Station Wagon Press Release

Jet-Age Stations Wagons



Concours d’Elegance To Feature “Jet-Age Station Wagons”

Troy, MI – January 18, 2012: The Concours d’Elegance of America is pleased to announce that “Jet-Age Station Wagons” will be a featured class for the 2012 Concours d’Elegance of America at St. John’s.

This special class will feature some of the most beautiful, most interesting and rarely seen American station wagons from the late 1950s and early 1960s. “In the world of collector cars, nothing’s hotter than the glamorous wagons of the ‘Mad Men’ era,” says Terry Boyce, noted automotive historian and St. John’s Concours judge. “These finned, tri-toned wagons celebrate an era of flamboyant design and American optimism.”

Confirmed entries in the “Jet-Age Station Wagons” class include:

  • 1959 Cadillac Broadmoor Skyview. One of only six made, this custom-built Cadillac has an incredible 156-inch wheelbase and features a large plexi-glass observation panel in the roof. The Skyviews were specially created for the Broadmoor Hotel in Colorado. The Concours will be the first public showing of this car since receiving a complete restoration. This “over the top” 59 Caddy is a remarkable example of “Jet-Age” flamboyance.
  • 1961 Chrysler New Yorker Town & Country. For the early-Sixties country-club set, few cars offered the prestige of a Town & Country wagon. The design was strictly space-age, with pillarless four-door hardtop styling, towering tail fins and canted quad headlamps. Our featured car, one of just 760 nine-passenger versions built, was specially-ordered by the producer of the Milton Berle television show. Unusual options include dual air conditioning, swivel seats and a 413-cid V8 with cross-ram induction.
  • 1958 Packard. In the final season for the distinguished Packard marque, only 159 wagons were built, making this one of the rarest automobiles of the decade. Most enthusiasts have never had the opportunity to see an example of these unusual Studebaker-based Packard wagons. It will make an exciting addition to the field at St. John’s.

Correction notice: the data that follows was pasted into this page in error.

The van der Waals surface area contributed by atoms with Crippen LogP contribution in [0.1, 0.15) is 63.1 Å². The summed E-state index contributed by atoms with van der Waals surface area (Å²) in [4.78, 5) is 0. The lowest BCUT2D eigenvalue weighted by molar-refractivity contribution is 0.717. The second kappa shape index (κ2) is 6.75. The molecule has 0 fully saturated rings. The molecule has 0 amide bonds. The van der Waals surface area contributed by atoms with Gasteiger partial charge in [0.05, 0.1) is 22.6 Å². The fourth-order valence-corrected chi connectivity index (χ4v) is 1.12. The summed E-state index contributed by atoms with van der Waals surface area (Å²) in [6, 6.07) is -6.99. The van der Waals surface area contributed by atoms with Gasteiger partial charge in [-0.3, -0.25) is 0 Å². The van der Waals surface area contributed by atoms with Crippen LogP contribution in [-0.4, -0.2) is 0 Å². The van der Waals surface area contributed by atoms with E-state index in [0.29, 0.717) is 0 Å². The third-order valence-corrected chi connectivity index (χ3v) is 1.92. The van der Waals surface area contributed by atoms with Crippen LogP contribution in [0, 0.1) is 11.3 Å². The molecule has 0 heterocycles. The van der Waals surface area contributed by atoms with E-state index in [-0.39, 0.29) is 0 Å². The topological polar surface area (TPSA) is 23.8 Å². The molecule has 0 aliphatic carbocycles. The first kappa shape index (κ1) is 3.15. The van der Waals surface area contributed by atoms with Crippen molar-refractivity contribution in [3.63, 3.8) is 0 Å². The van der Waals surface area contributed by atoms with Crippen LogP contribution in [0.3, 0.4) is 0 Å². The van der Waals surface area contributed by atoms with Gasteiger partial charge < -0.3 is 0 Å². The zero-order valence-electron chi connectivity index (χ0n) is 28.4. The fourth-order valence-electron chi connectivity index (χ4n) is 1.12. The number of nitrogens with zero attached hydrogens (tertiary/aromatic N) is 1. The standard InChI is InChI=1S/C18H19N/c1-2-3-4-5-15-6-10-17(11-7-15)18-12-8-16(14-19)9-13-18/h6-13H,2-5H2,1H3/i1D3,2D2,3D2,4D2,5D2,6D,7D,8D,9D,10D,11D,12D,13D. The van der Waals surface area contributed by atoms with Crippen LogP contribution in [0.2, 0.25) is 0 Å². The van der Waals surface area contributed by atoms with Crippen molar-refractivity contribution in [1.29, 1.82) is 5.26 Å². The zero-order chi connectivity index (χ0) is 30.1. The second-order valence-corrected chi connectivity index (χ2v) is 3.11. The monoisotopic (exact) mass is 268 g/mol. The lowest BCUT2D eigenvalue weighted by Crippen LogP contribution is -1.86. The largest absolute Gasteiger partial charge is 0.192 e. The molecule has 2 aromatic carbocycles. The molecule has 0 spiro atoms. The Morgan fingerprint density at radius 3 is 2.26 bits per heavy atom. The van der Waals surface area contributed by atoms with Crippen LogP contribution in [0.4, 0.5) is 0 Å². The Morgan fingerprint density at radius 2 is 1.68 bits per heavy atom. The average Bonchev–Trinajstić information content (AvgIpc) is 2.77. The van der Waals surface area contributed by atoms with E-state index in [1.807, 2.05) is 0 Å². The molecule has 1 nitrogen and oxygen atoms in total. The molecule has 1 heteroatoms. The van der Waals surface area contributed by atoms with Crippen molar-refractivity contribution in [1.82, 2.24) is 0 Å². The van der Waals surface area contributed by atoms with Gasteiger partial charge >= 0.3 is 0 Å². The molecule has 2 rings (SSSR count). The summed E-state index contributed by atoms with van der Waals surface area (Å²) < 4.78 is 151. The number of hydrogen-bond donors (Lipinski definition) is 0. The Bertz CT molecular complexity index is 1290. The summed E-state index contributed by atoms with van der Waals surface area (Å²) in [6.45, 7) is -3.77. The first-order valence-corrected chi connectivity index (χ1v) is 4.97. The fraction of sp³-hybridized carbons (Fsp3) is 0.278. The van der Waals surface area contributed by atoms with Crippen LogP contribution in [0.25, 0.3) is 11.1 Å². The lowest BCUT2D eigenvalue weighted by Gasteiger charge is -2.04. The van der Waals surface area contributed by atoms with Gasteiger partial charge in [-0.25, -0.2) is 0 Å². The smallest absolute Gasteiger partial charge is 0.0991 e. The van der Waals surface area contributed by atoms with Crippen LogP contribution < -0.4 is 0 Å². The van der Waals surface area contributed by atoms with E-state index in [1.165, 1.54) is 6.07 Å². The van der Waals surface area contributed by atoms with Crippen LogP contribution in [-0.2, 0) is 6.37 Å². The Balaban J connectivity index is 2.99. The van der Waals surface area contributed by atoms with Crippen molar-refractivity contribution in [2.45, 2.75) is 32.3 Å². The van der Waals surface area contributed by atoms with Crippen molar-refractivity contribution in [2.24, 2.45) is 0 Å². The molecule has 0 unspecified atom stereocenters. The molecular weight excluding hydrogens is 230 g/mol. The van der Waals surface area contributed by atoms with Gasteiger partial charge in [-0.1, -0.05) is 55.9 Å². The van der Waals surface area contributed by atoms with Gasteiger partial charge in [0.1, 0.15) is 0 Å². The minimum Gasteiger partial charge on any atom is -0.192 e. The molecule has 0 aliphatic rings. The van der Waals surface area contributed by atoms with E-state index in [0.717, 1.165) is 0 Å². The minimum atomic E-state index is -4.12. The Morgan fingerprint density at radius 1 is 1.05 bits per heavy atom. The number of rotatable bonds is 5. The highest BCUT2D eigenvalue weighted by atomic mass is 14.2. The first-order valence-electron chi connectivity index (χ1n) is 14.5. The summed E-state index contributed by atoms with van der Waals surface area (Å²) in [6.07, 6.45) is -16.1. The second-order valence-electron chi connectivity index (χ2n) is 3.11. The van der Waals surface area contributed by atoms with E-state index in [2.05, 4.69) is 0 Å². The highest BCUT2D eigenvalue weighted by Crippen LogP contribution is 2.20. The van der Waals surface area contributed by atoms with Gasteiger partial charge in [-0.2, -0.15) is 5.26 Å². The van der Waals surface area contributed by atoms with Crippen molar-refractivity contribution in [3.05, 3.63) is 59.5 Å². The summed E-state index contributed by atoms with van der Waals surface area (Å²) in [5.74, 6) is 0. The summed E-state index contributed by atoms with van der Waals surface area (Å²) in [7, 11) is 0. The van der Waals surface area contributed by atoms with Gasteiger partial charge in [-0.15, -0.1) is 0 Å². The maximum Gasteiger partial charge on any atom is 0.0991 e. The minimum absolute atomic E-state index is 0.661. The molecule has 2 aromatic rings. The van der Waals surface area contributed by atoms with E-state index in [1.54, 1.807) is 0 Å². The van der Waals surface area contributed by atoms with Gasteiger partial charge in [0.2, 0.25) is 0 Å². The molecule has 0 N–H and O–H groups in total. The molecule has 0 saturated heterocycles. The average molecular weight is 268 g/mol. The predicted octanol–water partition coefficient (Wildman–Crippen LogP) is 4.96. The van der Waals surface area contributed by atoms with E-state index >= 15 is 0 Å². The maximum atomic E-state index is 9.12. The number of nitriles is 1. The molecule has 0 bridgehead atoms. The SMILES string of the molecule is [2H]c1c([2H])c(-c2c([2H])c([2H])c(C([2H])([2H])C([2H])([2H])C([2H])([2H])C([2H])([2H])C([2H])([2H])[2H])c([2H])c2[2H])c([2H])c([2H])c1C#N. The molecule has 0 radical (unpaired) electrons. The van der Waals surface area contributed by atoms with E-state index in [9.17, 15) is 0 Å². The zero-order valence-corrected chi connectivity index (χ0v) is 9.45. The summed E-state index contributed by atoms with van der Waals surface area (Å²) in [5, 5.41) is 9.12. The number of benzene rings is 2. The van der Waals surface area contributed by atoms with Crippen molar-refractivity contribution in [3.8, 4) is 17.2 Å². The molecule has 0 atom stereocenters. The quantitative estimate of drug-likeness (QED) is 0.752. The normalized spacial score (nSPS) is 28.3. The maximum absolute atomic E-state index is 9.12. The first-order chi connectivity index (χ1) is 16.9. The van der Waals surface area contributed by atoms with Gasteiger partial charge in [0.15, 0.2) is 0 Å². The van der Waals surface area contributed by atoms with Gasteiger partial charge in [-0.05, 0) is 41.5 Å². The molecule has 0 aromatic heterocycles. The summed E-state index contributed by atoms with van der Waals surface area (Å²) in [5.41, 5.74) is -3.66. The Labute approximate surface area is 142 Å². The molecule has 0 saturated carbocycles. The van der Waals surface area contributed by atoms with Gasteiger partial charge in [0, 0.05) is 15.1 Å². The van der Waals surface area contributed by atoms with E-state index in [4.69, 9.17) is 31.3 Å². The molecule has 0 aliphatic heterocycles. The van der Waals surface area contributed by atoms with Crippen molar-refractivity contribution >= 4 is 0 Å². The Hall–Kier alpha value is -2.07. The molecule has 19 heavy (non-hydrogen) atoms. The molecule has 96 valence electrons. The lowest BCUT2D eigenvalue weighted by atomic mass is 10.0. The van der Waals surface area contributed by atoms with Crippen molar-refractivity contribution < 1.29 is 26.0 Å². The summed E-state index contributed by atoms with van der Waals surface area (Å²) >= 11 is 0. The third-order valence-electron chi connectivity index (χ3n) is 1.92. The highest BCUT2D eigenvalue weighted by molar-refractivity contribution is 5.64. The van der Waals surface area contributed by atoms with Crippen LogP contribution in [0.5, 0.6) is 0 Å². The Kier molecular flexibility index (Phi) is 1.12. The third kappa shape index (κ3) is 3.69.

• 1959 Mercury Colony Park. The Colony Park was the most expensive, most luxurious wagon built by the Ford Motor Company in 1959. Featuring “four-door hardtop” styling, “jet-pod” sculpturing, simulated wood paneling and one of the largest wraparound windshields ever, the ’59 Colony Park was an eye-catching machine from the moment of its debut. The just-restored example making its debut at St. John’s features a huge 430-cubic-inch V8 and a full roster of options, including factory air conditioning.
  • 1959 Buick LeSabre. Few cars shout “Jet-Age” like the delta-winged 1959 Buick. Our featured LeSabre wagon, freshly restored and heavily optioned, is unquestionably one of the world’s finest examples of this uncommon Buick.
  • 1960 Dodge Polara. With its wild fins, hardtop styling and “Jet-Age” interior, the ’60 Polara wagon is a superb example of Virgil Exner’s “Forward Look” styling. Only 1,768 nine-passenger Polara wagons were built for 1960, and the California survivor that is coming to St. John’s is believed to be the sole remaining example in the United States.
  • 1958 Rambler Ambassador Custom Hardtop Cross Country. In the late Fifties, Rambler found success with economical compact cars and station wagons that contrasted sharply with the “longer, lower, wider” styling of Big Three designs. The only Rambler model aimed at the traditional “full-size” market segment was the top-of-the-line Ambassador V8 and sales were not encouraging. The large, luxurious and expensive Custom Hardtop Cross Country wagon had one of the lowest production numbers of any AMC vehicle: Only 294 were built. It is believed that only two of these have survived, of which our St. John’s entrant is the only running example!
  • 1957 Oldsmobile Super 88 Fiesta. This was the first Olds wagon offered since 1950 and it arrived in style. Exclusive when new and highly coveted today, the pillarless design with ‘sparkling chrome roof ribs’ and dipped beltline make this one of the most beautiful wagons of the Jet-Age. Equally striking is the interior design, with its lush leather and jewel-like chrome details.
  • 1957 Chevrolet Bel Air Nomad. Perhaps the most iconic version of America’s most iconic car, the Nomad has a timeless appeal. For our tribute to Jet-Age wagons we are proud to present one of the world’s finest and most awarded examples, resplendent in its eye-catching Sierra Gold and Adobe Beige two-tone.

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